Sperm and Embryo Freezing
Freezing of human sperm, eggs and embryos
Within the laboratory at PFC we have a tissue bank where we freeze and store oocytes (eggs), sperm and embryos for our patients. The bank has a full time manager under supervision of the lab director, and is licensed by the State of California. All tissue in the bank is stored frozen in liquid nitrogen at a temperature of -1960C in vacuum lined tanks that are computer controlled and monitored 7 days a week with a dedicated alarm system. The embryologists are responsible for maintaining the bank and no other PFC employee has access.
How are frozen embryos stored and monitored?
The air that we breathe contains a gas called nitrogen. This gas makes up about 78% of the air around us. If nitrogen gas is cooled, it becomes liquid at -1960C. This liquid is very stable and easy to work with. In the laboratory we have large tanks filled with liquid nitrogen in which we store frozen embryos. Each tank is in effect like a large thermos flask since it is vacuum lined. All patients have designated storage spaces within a tank, where their eggs or embryos are kept. The straws that contain the embryos are color-coded and labeled with precise and unique identifying information.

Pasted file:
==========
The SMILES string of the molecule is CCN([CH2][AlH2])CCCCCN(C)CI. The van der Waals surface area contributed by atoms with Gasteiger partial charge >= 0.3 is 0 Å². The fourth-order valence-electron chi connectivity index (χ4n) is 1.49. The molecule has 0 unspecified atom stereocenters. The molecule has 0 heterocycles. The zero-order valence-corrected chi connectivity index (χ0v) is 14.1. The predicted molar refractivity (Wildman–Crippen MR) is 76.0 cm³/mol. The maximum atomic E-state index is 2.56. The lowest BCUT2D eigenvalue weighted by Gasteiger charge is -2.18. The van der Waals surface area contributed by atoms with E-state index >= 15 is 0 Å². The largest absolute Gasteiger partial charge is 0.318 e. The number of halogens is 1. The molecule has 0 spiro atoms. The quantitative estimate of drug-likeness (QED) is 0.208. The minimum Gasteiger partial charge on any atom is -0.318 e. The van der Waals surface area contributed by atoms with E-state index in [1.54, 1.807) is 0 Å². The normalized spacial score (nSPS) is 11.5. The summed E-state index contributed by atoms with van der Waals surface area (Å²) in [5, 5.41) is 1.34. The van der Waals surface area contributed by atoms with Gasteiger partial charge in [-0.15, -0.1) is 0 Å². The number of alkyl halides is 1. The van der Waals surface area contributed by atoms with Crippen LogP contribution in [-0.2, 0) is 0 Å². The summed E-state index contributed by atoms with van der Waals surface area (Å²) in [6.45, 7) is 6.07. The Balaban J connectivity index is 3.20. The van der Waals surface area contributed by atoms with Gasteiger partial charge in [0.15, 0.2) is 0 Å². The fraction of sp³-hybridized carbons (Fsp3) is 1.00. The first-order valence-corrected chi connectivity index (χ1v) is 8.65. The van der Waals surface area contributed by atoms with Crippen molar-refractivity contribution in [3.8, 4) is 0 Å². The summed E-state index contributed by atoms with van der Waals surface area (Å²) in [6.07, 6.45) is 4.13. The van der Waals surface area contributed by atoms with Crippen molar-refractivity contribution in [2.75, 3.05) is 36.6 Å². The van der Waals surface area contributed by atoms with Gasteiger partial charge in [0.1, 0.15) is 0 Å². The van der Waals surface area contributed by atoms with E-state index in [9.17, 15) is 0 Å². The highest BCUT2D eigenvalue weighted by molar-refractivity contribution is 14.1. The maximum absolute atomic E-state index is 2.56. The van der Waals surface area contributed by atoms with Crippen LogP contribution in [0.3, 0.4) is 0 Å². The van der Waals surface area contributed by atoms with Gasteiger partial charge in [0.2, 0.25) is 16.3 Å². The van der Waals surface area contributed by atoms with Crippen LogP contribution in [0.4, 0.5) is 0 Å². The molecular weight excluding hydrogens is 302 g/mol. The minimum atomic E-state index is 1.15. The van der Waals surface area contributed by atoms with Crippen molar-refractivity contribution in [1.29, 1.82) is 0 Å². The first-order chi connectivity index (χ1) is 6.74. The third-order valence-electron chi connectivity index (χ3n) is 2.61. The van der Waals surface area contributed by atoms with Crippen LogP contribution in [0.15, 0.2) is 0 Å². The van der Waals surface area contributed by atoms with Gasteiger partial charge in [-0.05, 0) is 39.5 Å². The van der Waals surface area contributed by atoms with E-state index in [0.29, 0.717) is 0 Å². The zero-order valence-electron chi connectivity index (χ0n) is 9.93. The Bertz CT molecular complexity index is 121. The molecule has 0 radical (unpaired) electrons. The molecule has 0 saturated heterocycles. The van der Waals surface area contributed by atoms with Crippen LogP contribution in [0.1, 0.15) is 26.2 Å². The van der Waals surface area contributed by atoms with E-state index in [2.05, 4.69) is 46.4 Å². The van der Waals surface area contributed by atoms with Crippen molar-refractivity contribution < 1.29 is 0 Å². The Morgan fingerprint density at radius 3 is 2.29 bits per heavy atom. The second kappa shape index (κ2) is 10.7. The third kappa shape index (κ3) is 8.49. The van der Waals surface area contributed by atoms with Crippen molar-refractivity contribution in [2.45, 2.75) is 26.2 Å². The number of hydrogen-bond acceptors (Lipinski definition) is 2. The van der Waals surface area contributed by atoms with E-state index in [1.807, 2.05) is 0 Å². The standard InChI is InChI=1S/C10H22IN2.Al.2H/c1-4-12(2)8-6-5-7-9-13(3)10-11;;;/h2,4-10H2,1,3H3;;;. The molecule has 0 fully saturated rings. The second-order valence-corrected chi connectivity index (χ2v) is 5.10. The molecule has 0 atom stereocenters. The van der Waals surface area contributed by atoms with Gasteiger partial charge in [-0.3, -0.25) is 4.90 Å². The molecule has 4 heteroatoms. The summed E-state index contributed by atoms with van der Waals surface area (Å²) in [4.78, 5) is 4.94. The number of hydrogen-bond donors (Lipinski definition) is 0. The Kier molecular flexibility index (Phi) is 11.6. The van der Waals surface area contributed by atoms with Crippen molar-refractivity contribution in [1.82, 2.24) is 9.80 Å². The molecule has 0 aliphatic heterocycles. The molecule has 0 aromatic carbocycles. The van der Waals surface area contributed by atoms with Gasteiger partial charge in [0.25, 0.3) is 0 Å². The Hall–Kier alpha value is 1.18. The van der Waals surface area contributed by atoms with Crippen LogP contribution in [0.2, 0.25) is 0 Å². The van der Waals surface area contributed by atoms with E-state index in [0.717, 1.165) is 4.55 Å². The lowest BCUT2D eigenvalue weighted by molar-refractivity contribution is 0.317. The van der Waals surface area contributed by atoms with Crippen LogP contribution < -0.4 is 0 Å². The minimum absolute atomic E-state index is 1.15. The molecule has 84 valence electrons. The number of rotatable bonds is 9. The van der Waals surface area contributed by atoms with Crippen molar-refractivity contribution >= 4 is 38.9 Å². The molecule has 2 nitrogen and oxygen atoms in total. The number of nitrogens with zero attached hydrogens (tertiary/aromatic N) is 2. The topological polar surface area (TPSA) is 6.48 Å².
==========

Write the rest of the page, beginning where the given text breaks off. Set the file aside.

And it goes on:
The tanks that contain frozen embryos are monitored 7 days a week. Each tank gets a physical inspection daily, looking for problems or signs of problems. The quantity of nitrogen in the tank is assessed as a means of monitoring for a possible slow leak or an impending tank failure. The nitrogen in the tank is topped up daily, since it continuously evaporates at a slow rate.
Electronic tank monitoring uses different sensors to ensure that tanks perform to specifications. Probes attached to the tank detect a rise in temperature within the tank, or a drop in the level of liquid in the tank. Sensors are connected to a telephone alarm system that will alert staff to an alarm condition outside of normal working hours
The telephone alert system is a complicated monitoring device. It requires that multiple people be contactable at any given time, and calls and recalls each person in turn until somebody responds to the alarm. We aim to have an embryologist in the laboratory no more than 30 minutes (day or night) after the alarm is set off. The alarm system is tested weekly and continues to run on battery power in the event of a power failure. The alarm system can also be checked remotely. The status of each individual tank can be ascertained by telephone at any time.
How long can embryos be stored?